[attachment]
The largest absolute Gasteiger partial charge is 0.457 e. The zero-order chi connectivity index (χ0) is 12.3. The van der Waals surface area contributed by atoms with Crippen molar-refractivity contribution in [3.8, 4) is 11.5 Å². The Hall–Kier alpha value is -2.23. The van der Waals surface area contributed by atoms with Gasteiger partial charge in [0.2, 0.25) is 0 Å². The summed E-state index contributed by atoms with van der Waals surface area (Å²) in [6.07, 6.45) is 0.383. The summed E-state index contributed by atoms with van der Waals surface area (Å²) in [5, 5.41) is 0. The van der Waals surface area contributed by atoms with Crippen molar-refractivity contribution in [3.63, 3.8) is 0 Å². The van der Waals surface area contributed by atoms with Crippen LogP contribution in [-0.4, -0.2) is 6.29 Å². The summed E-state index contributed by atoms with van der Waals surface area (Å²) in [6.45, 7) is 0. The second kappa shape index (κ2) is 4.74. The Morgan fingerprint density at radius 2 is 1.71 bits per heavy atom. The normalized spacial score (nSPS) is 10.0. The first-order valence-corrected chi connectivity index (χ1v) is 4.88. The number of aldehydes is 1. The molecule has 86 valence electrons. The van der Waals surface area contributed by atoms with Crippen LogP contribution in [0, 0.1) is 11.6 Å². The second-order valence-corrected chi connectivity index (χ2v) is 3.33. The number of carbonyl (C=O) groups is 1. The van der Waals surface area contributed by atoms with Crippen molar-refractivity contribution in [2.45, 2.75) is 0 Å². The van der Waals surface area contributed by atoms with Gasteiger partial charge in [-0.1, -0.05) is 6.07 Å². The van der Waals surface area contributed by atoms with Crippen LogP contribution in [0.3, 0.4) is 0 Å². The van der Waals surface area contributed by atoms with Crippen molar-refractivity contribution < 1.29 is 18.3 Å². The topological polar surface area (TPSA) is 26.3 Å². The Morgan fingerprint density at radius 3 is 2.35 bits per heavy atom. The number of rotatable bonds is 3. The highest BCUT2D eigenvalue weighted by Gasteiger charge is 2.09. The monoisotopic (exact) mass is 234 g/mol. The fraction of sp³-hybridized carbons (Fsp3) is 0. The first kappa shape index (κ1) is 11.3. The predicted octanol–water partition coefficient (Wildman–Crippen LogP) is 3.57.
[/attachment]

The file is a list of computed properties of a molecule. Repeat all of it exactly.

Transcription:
The largest absolute Gasteiger partial charge is 0.457 e. The zero-order chi connectivity index (χ0) is 12.3. The van der Waals surface area contributed by atoms with Crippen molar-refractivity contribution in [3.8, 4) is 11.5 Å². The Hall–Kier alpha value is -2.23. The van der Waals surface area contributed by atoms with Gasteiger partial charge in [0.2, 0.25) is 0 Å². The summed E-state index contributed by atoms with van der Waals surface area (Å²) in [6.07, 6.45) is 0.383. The summed E-state index contributed by atoms with van der Waals surface area (Å²) in [5, 5.41) is 0. The van der Waals surface area contributed by atoms with Crippen molar-refractivity contribution in [3.63, 3.8) is 0 Å². The van der Waals surface area contributed by atoms with Crippen LogP contribution in [-0.4, -0.2) is 6.29 Å². The summed E-state index contributed by atoms with van der Waals surface area (Å²) in [6.45, 7) is 0. The second kappa shape index (κ2) is 4.74. The Morgan fingerprint density at radius 2 is 1.71 bits per heavy atom. The normalized spacial score (nSPS) is 10.0. The first-order valence-corrected chi connectivity index (χ1v) is 4.88. The number of aldehydes is 1. The molecule has 86 valence electrons. The van der Waals surface area contributed by atoms with Crippen LogP contribution in [0, 0.1) is 11.6 Å². The second-order valence-corrected chi connectivity index (χ2v) is 3.33. The number of carbonyl (C=O) groups is 1. The van der Waals surface area contributed by atoms with Crippen molar-refractivity contribution in [2.45, 2.75) is 0 Å². The van der Waals surface area contributed by atoms with Gasteiger partial charge in [-0.1, -0.05) is 6.07 Å². The van der Waals surface area contributed by atoms with Crippen LogP contribution in [0.3, 0.4) is 0 Å². The van der Waals surface area contributed by atoms with Crippen molar-refractivity contribution < 1.29 is 18.3 Å². The topological polar surface area (TPSA) is 26.3 Å². The Morgan fingerprint density at radius 3 is 2.35 bits per heavy atom. The number of rotatable bonds is 3. The highest BCUT2D eigenvalue weighted by Gasteiger charge is 2.09. The monoisotopic (exact) mass is 234 g/mol. The fraction of sp³-hybridized carbons (Fsp3) is 0. The first kappa shape index (κ1) is 11.3. The predicted octanol–water partition coefficient (Wildman–Crippen LogP) is 3.57.